Amex Study: Social Media Shout-Outs Could Pump $197B Into SMB Economy
As the holidays grow closer, American Express says research has shown that social media promotions and engagement could be a big boost for this year’s Small Business Saturday event, according to a press release.
The event is the company’s 11th annual one, and the American Express Shop Small Impact study found that 78 percent of businesses reported that a social media campaign had helped to drive sales, with endorsements of small- to medium-sized businesses (SMBs) having the potential to be worth as much as $197 billion for the U.S. SMB economy.
This year, Small Business Saturday will take place Nov. 28, during Thanksgiving weekend, as workers continue to try to recover from the economic impacts of the pandemic.
It could have a positive effect. Last year, 110 million people participated in Small Business Saturday, with sales hitting a record $19.6 billion, the release stated.
This year, that could be even more pertinent, as 89 percent of survey respondents said they were likely to shop at a smaller establishment recommended by someone they know, the release stated.
Small Business Saturday initially debuted in 2010 in response to the Great Recession and has since evolved into a global event meant to highlight smaller merchants.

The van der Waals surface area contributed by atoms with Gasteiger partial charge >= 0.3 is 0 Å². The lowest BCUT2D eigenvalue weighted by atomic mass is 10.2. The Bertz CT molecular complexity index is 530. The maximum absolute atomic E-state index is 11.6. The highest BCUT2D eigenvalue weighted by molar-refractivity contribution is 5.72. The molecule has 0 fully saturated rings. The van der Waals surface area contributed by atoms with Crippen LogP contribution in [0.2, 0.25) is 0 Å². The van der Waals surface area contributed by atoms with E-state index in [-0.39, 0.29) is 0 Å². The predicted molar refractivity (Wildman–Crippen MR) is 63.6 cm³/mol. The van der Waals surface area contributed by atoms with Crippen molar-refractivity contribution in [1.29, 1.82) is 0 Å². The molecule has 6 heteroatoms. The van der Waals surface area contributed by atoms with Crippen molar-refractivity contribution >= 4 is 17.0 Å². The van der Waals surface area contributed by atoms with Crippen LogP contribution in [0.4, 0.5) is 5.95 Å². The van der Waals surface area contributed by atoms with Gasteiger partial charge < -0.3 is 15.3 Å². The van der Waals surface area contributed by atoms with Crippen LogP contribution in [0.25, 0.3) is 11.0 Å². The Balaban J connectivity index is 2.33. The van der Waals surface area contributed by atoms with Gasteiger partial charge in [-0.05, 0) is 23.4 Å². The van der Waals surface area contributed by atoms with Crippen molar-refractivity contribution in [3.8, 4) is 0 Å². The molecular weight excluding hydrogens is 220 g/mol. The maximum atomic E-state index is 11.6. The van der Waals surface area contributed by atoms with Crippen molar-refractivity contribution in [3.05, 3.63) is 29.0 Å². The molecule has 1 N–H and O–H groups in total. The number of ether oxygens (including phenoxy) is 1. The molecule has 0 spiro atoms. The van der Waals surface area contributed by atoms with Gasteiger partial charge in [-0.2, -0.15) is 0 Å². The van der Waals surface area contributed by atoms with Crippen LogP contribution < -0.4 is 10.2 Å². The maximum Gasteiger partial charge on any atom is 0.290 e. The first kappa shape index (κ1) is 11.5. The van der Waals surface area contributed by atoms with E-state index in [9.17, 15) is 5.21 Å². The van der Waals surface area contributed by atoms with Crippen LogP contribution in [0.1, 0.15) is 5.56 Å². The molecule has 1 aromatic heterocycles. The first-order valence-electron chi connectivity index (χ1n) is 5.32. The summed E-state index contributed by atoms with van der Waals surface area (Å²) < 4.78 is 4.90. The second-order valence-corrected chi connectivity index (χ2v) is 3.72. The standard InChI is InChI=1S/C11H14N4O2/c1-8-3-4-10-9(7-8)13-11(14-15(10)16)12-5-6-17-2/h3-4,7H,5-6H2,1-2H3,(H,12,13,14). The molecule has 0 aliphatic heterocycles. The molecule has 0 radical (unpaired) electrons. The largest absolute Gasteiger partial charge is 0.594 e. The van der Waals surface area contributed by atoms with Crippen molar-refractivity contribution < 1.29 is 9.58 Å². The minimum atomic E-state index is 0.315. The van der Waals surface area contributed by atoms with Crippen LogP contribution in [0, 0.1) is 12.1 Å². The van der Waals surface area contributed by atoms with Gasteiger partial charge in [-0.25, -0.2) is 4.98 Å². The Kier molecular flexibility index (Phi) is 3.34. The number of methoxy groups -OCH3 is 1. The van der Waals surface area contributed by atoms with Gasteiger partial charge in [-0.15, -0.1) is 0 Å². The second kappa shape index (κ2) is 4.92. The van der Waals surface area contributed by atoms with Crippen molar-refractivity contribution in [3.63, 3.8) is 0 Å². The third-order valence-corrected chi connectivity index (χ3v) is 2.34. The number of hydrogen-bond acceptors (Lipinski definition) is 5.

This year, with the global pandemic posing significant financial challenges for businesses everywhere, the release stated 46 percent of SMB owners are depending on a strong showing of holiday spending to stay in business by the time 2021 starts. They’re innovating in a number of ways, including extending store hours, using social media for the first time, offering giveaways and partnering with other businesses around them.
Fifty-five percent of the businesses that closed due to the pandemic by the summer didn’t think they would be able to reopen, PYMNTS reported, citing a survey by Yelp. The majority of those businesses included restaurants, with retail close behind. Some of the highest closure rates came from areas with the strictest stay-at-home orders.